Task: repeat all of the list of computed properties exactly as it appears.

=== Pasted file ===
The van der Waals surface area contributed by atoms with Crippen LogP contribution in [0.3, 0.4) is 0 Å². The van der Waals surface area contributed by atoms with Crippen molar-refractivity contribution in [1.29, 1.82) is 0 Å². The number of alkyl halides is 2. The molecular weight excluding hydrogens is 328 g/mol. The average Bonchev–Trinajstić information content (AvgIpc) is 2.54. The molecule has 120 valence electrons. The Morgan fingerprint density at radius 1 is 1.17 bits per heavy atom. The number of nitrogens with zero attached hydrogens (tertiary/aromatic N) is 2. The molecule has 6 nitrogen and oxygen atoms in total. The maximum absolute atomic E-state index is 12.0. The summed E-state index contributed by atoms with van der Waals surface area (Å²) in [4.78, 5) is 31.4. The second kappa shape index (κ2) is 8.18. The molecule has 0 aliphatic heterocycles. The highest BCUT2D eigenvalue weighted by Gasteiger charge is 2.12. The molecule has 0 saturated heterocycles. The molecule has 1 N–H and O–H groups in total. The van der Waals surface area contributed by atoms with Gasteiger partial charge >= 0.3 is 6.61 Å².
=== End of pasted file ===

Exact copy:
The van der Waals surface area contributed by atoms with Crippen LogP contribution in [0.3, 0.4) is 0 Å². The van der Waals surface area contributed by atoms with Crippen molar-refractivity contribution in [1.29, 1.82) is 0 Å². The number of alkyl halides is 2. The molecular weight excluding hydrogens is 328 g/mol. The average Bonchev–Trinajstić information content (AvgIpc) is 2.54. The molecule has 120 valence electrons. The Morgan fingerprint density at radius 1 is 1.17 bits per heavy atom. The number of nitrogens with zero attached hydrogens (tertiary/aromatic N) is 2. The molecule has 6 nitrogen and oxygen atoms in total. The maximum absolute atomic E-state index is 12.0. The summed E-state index contributed by atoms with van der Waals surface area (Å²) in [4.78, 5) is 31.4. The second kappa shape index (κ2) is 8.18. The molecule has 0 aliphatic heterocycles. The highest BCUT2D eigenvalue weighted by Gasteiger charge is 2.12. The molecule has 0 saturated heterocycles. The molecule has 1 N–H and O–H groups in total. The van der Waals surface area contributed by atoms with Gasteiger partial charge >= 0.3 is 6.61 Å².